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1.79 Contact Hours

Written by: Polly Warring, PT Objectives

After completing this course, the learner will be able to:

 Define celiac disease.

 List three grains not included on a gluten free diet.  Describe three symptoms presented by a typical patient

diagnosed with celiac disease.

 Outline the two main steps in the course of diagnosis for celiac disease.






A seven year old female presents to the pediatrician with an itchy, blistering rash on her sacral region. The parent reports that the rash has been increasing in severity for two to three weeks. Over the counter creams have brought some relief to the symptoms, but have not cleared the rash. The pediatrician’s diagnosis is impetigo and a cream is prescribed.

The patient returns one week later and the blistering and itching of the rash have increased. The patient is referred to a dermatologist.

The dermatologist sees the patient several times over the next few months during which scrapings for fungal infection are taken. Fungal test results are negative and a variety of creams are dispensed. The itching and blistering symptoms continue and are now appearing on the elbows and knees.

The patient is taken to an allergist. Food scratch tests are given and found negative for wheat, dairy, eggs, and chocolate. At the suggestion of a family friend who has celiac disease, the parents ask the allergist to rule out celiac disease as a cause for the rash.

The Celiac Comprehensive Panel is ordered and the results are positive. The time until correct diagnosis of this patient: one year.

This is not an unusual road to diagnosis for many patients with celiac disease. In fact, the average time for correct diagnosis of celiac disease is nine years (Green, 2010, p.3).

The patient in this case study had a textbook case of dermatitis herpetiformis: itchy, blistering rash on sacral region, elbows and knees. This rash is associated with celiac disease, but it went unrecognized within a community of highly accomplished physicians. Celiac disease is an autoimmune disease that is not well known among the general medical community at this time and some symptoms mimic other, more common diseases.









Celiac disease is a disorder that causes the body’s immune system to respond to the protein in certain grains (Bower, 2007, p.2). It is a multisystem disease which is one of the most underdiagnosed hereditary autoimmune disorders (Green, 2010, p. 20). In this autoimmune disorder, the body negatively reacts to certain protein chains called glutens. The body attacks itself when gluten enters the intestines. The

negative reaction causes the villi of the small intestine to become damaged and eventually destroyed. This damage extends to other parts of the body as it progresses (Green, 2010, p. 20). The intestinal villi are very important nutrient absorbers, and they help the body get the benefit from the food that is eaten. When the villi in the small intestine are damaged, nutrients cannot be absorbed, and malnutrition results. It is still unclear why this response occurs only in certain genetically predisposed individuals and can be triggered at varying times in their lives (Green, 2010, p.20). The diagnosis for celiac disease is life-long. The patient never “outgrows” it (Green, 2010, p. 4).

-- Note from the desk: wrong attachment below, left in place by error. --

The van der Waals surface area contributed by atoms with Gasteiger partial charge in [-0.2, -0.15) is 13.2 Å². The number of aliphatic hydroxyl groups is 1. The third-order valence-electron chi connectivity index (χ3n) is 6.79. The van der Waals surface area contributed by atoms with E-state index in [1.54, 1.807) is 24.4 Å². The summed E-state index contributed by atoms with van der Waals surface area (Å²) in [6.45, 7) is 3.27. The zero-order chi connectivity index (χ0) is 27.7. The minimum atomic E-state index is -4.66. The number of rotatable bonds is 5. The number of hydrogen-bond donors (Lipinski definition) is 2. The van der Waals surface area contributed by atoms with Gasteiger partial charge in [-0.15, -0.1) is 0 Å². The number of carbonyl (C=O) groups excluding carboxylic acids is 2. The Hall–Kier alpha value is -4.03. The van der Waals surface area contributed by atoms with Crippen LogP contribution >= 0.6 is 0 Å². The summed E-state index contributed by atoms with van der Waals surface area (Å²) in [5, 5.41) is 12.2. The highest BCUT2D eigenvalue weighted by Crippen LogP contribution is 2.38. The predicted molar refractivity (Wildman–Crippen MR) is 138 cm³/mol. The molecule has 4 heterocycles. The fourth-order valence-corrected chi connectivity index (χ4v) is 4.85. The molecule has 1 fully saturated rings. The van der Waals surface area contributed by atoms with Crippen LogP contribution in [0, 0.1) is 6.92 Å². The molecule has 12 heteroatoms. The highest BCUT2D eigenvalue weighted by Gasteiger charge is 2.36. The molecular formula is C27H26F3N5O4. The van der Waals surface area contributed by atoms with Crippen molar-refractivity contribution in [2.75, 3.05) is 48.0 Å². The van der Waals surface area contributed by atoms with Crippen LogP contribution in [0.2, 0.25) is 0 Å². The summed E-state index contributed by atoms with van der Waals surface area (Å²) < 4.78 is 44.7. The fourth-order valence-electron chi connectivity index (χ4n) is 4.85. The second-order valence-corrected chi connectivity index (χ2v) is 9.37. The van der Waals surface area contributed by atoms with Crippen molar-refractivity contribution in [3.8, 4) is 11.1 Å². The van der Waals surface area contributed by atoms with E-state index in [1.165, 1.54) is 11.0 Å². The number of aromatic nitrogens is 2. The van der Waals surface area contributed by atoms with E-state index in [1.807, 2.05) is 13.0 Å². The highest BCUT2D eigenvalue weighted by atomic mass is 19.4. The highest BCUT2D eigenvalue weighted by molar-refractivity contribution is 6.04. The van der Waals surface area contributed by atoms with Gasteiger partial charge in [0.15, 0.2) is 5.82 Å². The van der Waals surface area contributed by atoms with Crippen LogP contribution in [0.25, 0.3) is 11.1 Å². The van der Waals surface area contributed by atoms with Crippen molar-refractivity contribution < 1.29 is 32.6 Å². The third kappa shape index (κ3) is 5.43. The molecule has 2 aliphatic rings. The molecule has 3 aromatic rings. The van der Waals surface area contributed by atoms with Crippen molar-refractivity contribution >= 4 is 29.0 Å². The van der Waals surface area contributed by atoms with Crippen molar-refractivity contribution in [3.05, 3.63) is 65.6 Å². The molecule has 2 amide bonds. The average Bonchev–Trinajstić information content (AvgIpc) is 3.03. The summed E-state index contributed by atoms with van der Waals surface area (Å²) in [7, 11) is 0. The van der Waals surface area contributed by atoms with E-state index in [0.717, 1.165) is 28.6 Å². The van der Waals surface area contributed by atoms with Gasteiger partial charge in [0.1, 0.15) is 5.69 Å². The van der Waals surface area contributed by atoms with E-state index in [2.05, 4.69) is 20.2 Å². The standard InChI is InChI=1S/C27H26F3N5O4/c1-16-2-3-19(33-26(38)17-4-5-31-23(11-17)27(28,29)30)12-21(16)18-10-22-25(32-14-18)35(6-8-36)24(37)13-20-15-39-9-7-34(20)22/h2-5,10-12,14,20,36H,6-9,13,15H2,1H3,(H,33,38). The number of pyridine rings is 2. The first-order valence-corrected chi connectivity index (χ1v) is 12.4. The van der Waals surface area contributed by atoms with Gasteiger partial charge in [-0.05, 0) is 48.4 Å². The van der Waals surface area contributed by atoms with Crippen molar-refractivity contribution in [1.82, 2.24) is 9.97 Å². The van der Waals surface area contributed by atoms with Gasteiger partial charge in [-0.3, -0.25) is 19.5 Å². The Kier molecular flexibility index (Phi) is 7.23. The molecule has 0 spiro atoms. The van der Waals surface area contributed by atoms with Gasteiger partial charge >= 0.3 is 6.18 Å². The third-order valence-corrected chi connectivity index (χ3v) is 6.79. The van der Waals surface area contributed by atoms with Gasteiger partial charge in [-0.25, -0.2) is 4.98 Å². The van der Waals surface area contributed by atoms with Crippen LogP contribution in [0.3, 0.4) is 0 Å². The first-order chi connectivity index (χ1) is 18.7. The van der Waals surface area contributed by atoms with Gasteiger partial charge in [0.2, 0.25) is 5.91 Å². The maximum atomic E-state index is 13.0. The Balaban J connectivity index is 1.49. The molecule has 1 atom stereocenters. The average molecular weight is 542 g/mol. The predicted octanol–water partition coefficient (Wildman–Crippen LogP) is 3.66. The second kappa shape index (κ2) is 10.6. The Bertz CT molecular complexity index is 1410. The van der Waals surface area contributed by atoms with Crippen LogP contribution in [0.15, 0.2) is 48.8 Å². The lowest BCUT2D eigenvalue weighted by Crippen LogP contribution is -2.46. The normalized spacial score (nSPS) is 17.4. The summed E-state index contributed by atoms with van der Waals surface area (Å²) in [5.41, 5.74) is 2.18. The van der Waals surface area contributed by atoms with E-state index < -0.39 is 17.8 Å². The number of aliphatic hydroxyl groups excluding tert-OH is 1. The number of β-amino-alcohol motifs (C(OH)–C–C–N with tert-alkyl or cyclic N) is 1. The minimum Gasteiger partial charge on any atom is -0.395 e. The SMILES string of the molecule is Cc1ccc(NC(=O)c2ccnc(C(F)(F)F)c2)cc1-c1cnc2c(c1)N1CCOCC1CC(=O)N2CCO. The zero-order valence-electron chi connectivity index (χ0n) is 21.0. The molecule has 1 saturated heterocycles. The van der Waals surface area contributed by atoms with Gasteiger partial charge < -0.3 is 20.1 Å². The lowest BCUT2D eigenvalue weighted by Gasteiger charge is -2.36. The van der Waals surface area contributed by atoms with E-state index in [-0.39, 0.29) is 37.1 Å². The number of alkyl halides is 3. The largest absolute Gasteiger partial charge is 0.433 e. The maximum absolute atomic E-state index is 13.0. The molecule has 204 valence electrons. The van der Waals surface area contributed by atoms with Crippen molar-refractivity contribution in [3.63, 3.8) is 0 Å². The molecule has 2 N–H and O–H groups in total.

Celiac disease is passed on genetically. There is a 10% chance that first degree relatives of a patient have Celiac Disease (James, 2010, p. 107). At this point, there are two genes associated with the disease. They are HLA-DQ2 and HLA-DQ8. The patient must have at least one of these genes to have celiac disease (James, 2010, p. 107). However, people with these genes do not necessarily have the disease; they might be carriers only.





Gluten is the environmental trigger that has to be ingested to manifest celiac disease. It is found in many foods in our modern society and the patient with the disease needs to be proactive to avoid it. Gluten is commonly found in baked goods and pastries made with wheat flour. Gluten holds the dough together and makes the dough pliable, thick and able to be kneaded (Bower, 2007, p. 65). Its name comes from the Latin gluten, for glue (James, 2010, p. 106). Without gluten, bread dough is not very elastic. Processed foods often use gluten products as filler and thickening agents.

The best description of gluten and its related “issue-makers” can be found in Celiac Disease: A Hidden Epidemic, by Green and Jones:

Gluten - The storage protein of wheat. Essentially, the portion of wheat flour that makes it sticky. The gluten fraction that is most studied in celiac disease is called gliadin, but there are other proteins that chemically resemble gliadin in rye (secalins) and barley (hordeins). These proteins are not strictly glutens, but are generally included in the term and are toxic to people with celiac disease.




Gluten is a combination of two other proteins called gliadin and glutenin. They are known as prolamins because they are rich in the amino acid, prolamine (Bronski, 2012, p. 20). It is the gliadin protein that causes the body to go on the attack for the patient with celiac disease when gluten is ingested (James, 2010, p. 106). “The chemical make-up of the gliadin, hordein, and secalin cause the body to have an immune reaction” (Bower, 2007, p. 2).

Let’s put this process under a microscope. Gluten is composed of proteins and proteins are made up of chains of amino acids. First, the amino acids are strung together, like pearls on a necklace (primary